Coventry United have announced its board of directors’ decision to bring the club to an end. In doing so, the FA Women’s Championship side released its first team players and staff.
The news comes just months after the club went fully professional ahead of the 2021/22 season. Now, it will enter a creditors’ voluntary liquidation through the assistance of accounting firm BK Plus.
News of the club’s financial crisis broke Thursday morning, just two days prior to Christmas. As the day went on, the club remained silent as players and staff began expressing their disappointment on social media.
A season of promise
Coventry was promoted to the Championship in 2019 after winning the Southern Division of the FA Women’s National League. During the next two seasons, the club narrowly survived relegation—finishing 10th at the end of the 2019/20 and 2020/21 seasons.
At the start of 2021, three owners of the Coventry-based business Mirius took a 49% stake in the club. With the new financial boost, the club agreed to turn professional while heading into the 2021/22 season.
The club displayed even more ambition during the offseason through several new signings, including forward Katie Wilkinson and midfielder Charlie Estcourt. Wilkinson was the league’s top goalscorer for two years-running while Estcourt is a frequent Wales national team called-up.
“The board have been exceptional with me and this year in particular they’ve given me everything I’ve asked for,” said manager Jay Bradford during an interview with BBC Coventry & Warwickshire Radio.
Despite the encouraging support, the club could not find its footing during the new campaign. At the time of its liquidation announcement, the club sat second from the bottom of the league table.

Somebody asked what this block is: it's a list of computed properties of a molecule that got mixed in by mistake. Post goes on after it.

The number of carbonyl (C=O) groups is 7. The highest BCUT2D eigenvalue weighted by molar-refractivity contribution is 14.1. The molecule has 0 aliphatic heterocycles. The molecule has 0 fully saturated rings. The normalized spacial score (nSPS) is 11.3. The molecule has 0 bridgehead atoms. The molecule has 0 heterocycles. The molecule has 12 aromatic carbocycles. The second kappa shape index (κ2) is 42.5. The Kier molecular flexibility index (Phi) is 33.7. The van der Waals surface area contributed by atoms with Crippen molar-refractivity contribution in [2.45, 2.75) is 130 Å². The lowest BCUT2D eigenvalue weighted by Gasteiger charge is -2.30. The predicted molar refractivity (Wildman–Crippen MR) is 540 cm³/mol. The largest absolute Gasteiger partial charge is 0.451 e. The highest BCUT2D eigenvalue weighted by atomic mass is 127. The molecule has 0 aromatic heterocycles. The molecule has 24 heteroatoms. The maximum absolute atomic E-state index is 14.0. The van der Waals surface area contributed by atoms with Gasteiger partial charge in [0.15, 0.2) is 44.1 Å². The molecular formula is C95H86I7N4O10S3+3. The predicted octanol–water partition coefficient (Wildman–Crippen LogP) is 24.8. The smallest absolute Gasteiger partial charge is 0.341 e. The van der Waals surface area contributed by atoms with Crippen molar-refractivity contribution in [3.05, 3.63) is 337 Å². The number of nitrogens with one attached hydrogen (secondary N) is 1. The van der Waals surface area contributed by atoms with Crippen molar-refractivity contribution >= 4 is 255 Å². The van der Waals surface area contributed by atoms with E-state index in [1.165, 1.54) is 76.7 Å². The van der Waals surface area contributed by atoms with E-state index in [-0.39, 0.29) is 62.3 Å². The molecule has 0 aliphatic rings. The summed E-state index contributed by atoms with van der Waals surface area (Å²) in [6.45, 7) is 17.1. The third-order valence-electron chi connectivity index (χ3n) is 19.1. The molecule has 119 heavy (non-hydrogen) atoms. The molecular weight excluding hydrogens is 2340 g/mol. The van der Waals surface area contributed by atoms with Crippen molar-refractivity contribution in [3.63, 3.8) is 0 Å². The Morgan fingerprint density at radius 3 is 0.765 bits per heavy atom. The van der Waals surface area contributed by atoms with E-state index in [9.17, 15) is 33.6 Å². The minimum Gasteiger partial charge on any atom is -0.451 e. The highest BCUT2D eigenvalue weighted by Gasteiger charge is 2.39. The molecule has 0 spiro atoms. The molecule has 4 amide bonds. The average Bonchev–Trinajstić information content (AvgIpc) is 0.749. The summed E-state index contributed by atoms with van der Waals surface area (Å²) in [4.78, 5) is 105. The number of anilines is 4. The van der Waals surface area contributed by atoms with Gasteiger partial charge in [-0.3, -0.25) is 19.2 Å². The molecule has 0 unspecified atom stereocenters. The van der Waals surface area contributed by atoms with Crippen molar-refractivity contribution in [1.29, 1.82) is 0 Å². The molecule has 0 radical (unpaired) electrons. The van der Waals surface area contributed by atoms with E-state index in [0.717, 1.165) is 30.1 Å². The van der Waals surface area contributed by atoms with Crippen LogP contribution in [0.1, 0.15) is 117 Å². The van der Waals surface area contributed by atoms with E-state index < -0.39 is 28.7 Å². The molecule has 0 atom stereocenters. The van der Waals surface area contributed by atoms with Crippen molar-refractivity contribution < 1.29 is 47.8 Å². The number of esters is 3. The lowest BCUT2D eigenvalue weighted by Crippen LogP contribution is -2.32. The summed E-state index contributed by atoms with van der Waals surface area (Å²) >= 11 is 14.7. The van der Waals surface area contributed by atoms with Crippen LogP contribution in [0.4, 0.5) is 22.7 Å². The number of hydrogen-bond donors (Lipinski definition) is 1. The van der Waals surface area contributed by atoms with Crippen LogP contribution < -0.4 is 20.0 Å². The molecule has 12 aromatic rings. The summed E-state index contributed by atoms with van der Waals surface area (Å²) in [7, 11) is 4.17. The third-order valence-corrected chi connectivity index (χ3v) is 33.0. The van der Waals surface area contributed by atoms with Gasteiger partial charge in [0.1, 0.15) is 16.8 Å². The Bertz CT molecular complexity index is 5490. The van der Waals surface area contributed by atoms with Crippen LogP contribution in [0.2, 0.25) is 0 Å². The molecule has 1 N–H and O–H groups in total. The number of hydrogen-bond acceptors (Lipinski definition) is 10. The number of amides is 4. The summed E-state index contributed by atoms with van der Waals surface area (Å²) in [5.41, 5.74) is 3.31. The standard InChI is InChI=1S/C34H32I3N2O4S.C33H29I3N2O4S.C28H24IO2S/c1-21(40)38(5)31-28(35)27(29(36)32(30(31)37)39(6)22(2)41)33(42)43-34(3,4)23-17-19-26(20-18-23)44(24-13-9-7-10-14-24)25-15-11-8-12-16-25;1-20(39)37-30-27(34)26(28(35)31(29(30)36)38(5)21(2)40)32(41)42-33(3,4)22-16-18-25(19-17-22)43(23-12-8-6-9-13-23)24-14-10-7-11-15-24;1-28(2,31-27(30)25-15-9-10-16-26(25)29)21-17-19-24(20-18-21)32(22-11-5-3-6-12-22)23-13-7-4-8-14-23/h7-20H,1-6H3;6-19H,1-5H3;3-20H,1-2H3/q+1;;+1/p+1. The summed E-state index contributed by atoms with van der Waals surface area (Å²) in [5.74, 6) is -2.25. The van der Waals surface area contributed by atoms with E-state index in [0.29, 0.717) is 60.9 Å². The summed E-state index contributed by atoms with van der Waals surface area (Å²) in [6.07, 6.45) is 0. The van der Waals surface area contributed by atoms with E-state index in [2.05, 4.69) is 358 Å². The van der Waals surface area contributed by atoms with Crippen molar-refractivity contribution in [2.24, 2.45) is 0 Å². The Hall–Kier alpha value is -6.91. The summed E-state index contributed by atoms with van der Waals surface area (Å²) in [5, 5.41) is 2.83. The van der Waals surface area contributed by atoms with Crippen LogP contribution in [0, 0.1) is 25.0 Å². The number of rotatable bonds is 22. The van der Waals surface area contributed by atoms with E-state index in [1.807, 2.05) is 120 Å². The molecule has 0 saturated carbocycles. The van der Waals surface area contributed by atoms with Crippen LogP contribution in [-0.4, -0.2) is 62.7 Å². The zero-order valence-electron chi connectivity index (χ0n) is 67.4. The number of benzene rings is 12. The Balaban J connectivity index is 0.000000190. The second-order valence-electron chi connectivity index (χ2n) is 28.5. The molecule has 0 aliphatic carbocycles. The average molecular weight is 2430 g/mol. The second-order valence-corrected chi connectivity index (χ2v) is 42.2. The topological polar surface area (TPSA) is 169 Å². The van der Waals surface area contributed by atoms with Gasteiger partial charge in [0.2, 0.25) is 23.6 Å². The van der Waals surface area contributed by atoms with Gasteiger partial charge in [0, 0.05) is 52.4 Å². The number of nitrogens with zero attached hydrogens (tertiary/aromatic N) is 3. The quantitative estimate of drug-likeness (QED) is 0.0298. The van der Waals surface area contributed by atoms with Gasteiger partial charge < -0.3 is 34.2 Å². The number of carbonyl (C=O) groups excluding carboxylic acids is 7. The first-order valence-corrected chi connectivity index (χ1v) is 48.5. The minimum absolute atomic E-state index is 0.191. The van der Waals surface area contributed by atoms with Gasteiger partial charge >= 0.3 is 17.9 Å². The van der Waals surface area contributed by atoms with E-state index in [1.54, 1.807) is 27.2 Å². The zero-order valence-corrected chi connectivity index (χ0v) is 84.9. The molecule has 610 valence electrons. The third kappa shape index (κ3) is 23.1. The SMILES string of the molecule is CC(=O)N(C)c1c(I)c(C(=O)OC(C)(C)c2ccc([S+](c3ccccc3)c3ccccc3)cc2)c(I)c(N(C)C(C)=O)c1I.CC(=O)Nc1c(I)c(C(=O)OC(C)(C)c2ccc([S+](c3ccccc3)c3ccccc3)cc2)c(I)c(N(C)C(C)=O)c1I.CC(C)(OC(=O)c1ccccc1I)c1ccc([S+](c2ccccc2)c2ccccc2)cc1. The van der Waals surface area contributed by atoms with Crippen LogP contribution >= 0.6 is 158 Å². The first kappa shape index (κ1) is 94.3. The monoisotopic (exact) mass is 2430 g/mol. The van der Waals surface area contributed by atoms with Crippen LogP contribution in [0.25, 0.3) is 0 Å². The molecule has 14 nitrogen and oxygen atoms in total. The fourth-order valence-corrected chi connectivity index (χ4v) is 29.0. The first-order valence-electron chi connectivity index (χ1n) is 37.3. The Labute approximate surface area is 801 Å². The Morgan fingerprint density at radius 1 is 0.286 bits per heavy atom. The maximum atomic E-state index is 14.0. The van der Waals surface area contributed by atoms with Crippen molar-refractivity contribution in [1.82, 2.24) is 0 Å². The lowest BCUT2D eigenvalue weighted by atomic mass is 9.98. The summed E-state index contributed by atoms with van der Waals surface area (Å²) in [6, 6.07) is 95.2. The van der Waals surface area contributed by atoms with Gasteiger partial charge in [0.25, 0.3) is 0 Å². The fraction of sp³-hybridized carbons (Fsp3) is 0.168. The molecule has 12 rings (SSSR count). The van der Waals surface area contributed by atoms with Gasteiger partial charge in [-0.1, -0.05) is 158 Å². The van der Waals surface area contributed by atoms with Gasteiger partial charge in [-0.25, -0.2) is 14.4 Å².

The players and community react
Regardless of league results, the collapse of the club shocked both players, staff, and the entire football community.
“We had absolutely no indication that the club were in such financial difficulty,” wrote Wilkinson. “It feels so cruel that at what should be one of the happiest times of the year, our livelihoods, our financial security and our club has been taken away from us just two days before Christmas.”
Defender Nat Johnson added that her four months at the club had been “some of the happiest” in her career. She went on to thank the players and the staff.
Outside of the team, players from other clubs also shared their thoughts on the situation.
Aoife Mannion of Manchester United suggested the FA and the PFA should provide financial aid to the Coventry players. Liverpool’s Becky Jane countered Mannion’s comment stating that the player’s association will most likely not assist in the matter.
The community offers support
Soon after the news broke, an outpouring of sympathy and support filled social media. With Coventry players and employees left without a job two days before Christmas, many fans and colleagues reached out to provide assistance.
Stoke City opened the door for Coventry players and staff to get in touch should they need any place to stay fit.
A Crowdfunder campaign also surfaced online to provide financial support to the Coventry United team. Within its first few hours, the campaign generated almost £1,000 in donations.
“These ladies have battled superbly all season and always have time to sign an autograph and inspire the next generation,” wrote Michael Mogan, the fundraiser’s organizer.
“It’s Christmas, people are busy and times are testing. But it seems apt to try to raise some funds and to give them directly to the team members to show our gratitude and support.”
In a time of great difficulty, it’s the support of the community that proves to be the most important asset to women’s football.
“If we love football, then we’re all on the same side,” shared Lewes FC Women. “The thing now is to understand each element behind this sad event and put in place, together, an environment where women’s football can thrive independently.”